I was glad to hear that Jerry Siano and the Ayer board decided to turn their 125th birthday into a celebration. It was not always so.
I was ceo in 1969 when the centenary should have been observed. But when we might have been celebrating, we were far to busy to stop for funny hats. While we had moved accounts to New York and were just installed in new offices, a lot of the operation was still in Philadelphia. And that wasn't exactly a great selling point.
A few years earlier, Ayer suffered a series of account losses. By working hard and putting money into services rather than our own pockets, we retained a solid core of great clients-AT&T, DuPont, DeBeers and the U.S. Army. There was also a heavy burden of debt caused in part by the death of our former chairman, Harry Batten, who had owned a majority interest in the agency and whose estate had to be paid, as well as payouts to other senior officers who retired at this time.
Several important clients, including AT&T, wanted wanted us in New York. Prospective clients were sometimes turned off by our not being there. And the TV age demanded closer touch with the networks, which all were Manhattan based.
But for me, the clincher was the image problem. In the '60s, age wasn't all that popular. Don't trust anybody over 30, remember? Maybe you couldn't trust an agency over 100.
So we decided to let the anniversary slip by. Privately, we toasted each other and old Wayland Ayer's memory, and that was about it.
We knew we were recovering, both in billings and in the quality of our work. Great years were ahead, through nobody knew it for sure in 1969. I had been named president in 1965 as a safe choice. Though I was old enough for the Germans to have taken shots at me (and they connected a couple of times), I was still young enough at 39 to project some of the attributes of youth.
I had managed a major account, Sealtest Foods Division of Kraft, and then became manager of account services for the New York office, working under that fine gentleman Jack Upton, who, if he ever wondered what Batten and Warner Shelly had in mind when they dubbed me president, never said so. I should explain that though Warner was then chairman, he ran the account side while Harry watched the money and more or less ran the House of Ayer in his new role as chairman of the executive committee.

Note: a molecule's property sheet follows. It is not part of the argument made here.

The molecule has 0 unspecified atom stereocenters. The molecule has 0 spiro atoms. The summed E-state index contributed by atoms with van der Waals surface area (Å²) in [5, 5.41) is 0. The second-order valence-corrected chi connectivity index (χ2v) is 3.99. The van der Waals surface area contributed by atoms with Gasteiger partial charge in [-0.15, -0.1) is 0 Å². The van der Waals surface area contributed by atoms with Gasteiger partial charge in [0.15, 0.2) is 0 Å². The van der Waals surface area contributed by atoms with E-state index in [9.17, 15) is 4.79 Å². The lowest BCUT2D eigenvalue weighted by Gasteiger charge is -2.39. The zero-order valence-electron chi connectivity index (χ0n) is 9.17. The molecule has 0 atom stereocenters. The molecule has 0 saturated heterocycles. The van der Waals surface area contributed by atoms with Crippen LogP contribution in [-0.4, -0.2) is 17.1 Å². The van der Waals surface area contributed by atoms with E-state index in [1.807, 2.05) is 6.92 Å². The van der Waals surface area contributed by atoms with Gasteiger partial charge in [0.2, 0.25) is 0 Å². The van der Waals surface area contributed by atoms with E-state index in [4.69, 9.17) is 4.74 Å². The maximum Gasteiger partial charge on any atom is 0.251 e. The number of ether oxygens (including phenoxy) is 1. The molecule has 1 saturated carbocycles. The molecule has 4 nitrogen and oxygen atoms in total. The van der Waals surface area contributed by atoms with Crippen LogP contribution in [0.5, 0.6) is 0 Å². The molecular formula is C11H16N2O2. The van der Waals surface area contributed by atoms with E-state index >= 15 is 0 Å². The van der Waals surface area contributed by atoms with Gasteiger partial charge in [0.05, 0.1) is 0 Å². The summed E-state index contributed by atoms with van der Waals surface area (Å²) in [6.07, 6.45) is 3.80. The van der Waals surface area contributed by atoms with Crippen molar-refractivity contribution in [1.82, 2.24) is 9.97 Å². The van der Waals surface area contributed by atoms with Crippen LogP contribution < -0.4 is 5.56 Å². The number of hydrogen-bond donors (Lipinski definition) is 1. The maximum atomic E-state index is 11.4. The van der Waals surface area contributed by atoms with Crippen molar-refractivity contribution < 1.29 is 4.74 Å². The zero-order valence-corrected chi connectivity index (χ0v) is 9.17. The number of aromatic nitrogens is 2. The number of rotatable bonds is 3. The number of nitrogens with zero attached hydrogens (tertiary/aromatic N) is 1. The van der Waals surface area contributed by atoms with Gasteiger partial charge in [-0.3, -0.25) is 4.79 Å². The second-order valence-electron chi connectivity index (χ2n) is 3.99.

At Warner's suggestion, we involved a well-known management consulting firm. They were a bit slow, but they did come through with some good recommendations. One we rejected was to continue a policy of centralization. I wanted New York, Chicago and any future offices to have their creative forces on hand, not send them in from headquarters on demand, a policy that had lost us accounts.
We started moving accounts to New York until finally the Army and certain administrative functions were all that was left in our fine Art Deco building on Washington Square in Philadelphia.
I closed unprofitable offices offices in Boston and San Francisco. Lou Hagopian, who had become our second man in Detroit, was invited to New York to head account management. Bob Zabel was dispatched to Chicago, where he did a fine job.
The best news was that attitudinal changes were immediate and remarkable. Jealousies and bickering disappeared. People worked together again. It was an exciting time.
We took Ayer into the FourA's and I was rewarded with its chairmanship some years later. Lou Hagopian also was FourA's chairman 10 years later, a tenure that included the formation of the Partnership for a Drug-Free America.
The official move of headquarters took place in the early '70s, long after the de facto move. Lou Hagopian became chairman in 1976, and because Warner was then retired, I became chairman of the executive committee for a few years before retiring in 1980. Lou and I made that a working job, which included setting up our international web of agencies.
In this period we were saddened by the early death of Pat Gallagher, our popular and telented creative head, and encouraged by seeing Jerry Siano grow in stature and esteem and become Pat's replacement. And during Lou Hagopian's highly productive new business years, Jerry was named vice chairman.
So this time, at a century and a quarter, it's appropriate to celebrate. Thanks, Wayland Ayer, for a great start in 1869. Thanks, Wilfred Fry, Ayer's underrated son-in-law, who presided over many good years before and after the death of the founder. Thanks, Harry Batten, for pulling Ayer out of the Great Depression. Thanks, Warner Shelly and Lou Hagopian, for your inestimable contributions.
Thank you, thousands of Ayer people living and dead, who over the years have created so many of advertising's techniques, who set the standards and hewed to a high ethical line, and who created as much fine advertising, for as many great clients, as any agency possibly could have done.